Friday, 11 June 2010

Benefits Reform

The BBC have reported that Frank Field, appointed by David Cameron as a 'poverty tsar' (off on a tangent, I hate that phrase whenever it's used in Government - 'enterprise tsar', 'poverty tsar', all that bollocks. Tsar is a Russian contraction of Caesar. They're not fucking Emperors, for Christ's sake) is considering taxing or age-relating Child Benefit.

Frank Field, Poverty Tsar*

I have a better idea.

Abolish it.

Yes, that's right. Get rid of it.

Here's why:

The State shouldn't be in the business of financially incentivising people to have children.

I should point out that I am a divorced father of two who does not receive it. I haven the past. I wish I hadn't.

The subject of benefits reform is a thorny one, quite simply because of the culture of dependence in this country. Nowhere else in the world is the State expected to provide so much to so many. Over £100billion a year is spent on working-age benefits. And the system is creaking.

To my mind, the entire system needs wholesale change. There are currently between 30 and 40 discrete State benefits. These can quite easily be rationalised by taking a more holistic approach to who should receive benefits and when.

Firstly, benefits entitlement should be limited to British Citizens. That's how to solve that irritating immigration problem. Same with the NHS - free treatment only to British Citizens. Everyone else is expected to pay for it.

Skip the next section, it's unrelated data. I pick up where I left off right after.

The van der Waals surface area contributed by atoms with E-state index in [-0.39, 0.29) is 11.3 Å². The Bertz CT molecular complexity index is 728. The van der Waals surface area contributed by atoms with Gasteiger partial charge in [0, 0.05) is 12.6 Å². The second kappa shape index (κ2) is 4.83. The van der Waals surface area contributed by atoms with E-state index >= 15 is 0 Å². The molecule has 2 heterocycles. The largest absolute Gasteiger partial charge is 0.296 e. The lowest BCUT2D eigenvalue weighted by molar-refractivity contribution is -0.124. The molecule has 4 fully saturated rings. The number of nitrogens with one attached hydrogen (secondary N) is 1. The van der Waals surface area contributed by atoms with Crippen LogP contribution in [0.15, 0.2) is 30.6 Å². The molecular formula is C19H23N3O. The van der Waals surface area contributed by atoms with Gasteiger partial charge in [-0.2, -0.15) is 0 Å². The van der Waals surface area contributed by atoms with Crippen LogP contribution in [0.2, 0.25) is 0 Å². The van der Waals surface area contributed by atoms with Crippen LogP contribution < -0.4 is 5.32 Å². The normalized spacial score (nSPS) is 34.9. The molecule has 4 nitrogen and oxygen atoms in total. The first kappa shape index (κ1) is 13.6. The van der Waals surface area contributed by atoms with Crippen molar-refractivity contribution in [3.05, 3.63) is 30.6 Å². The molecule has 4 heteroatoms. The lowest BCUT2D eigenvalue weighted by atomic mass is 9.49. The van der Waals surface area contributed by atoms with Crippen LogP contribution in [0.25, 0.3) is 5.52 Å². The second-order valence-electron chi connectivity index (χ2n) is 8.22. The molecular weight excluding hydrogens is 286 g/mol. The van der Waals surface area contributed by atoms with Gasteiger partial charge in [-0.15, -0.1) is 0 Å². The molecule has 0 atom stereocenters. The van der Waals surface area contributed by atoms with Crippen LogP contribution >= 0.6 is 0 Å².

Next, sever the link between National Insurance contributions history and benefits entitlement. The whole point of the benefits system is to help people when they need help, not when they need help provided they've paid a wad of tax already.

Next, look at which people you need to help. To my mind, there are only 4 sets of circumstances when you should be claiming anything from the State:
  1. You're too old to work - if you're past the State Pension Age, fair enough. Thanks for your efforts, here's your pension;
  2. You're too ill to work - if your ability to work is compromised, either partially or totally, by illness or injury, then you need support. This would also include the disabled;
  3. You can't work because you need to care for someone else - if your ability to work is compromised, either partially or totally, by the requirement to care for others, such as children or disabled friends/relatives, then you need support;
  4. You aren't working because you're temporarily unemployed - if you're unemployed, but are actually capable of work, the State should be supporting you but doing everything it can to return you to suitable long term employment as soon as possible.
The only other circumstances where you would actually be out of work are:
  1. You're rich enough so that you don't have to work, in which case you certainly don't need to be claiming benefits;
  2. You're too lazy to work, in which case you are perfectly entitled to the freedom of laziness. However, you are also entitled to the freedom to starve.
So the entire benefits system can be rationalised into 4 basic benefits. How much administration will that save?

Just a thought.

*Not actually Frank Field, but Nicholas II, last Tsar of Russia. Hobbies included murdering Jews and commanding armies despite only being a second-rate cavalry officer.

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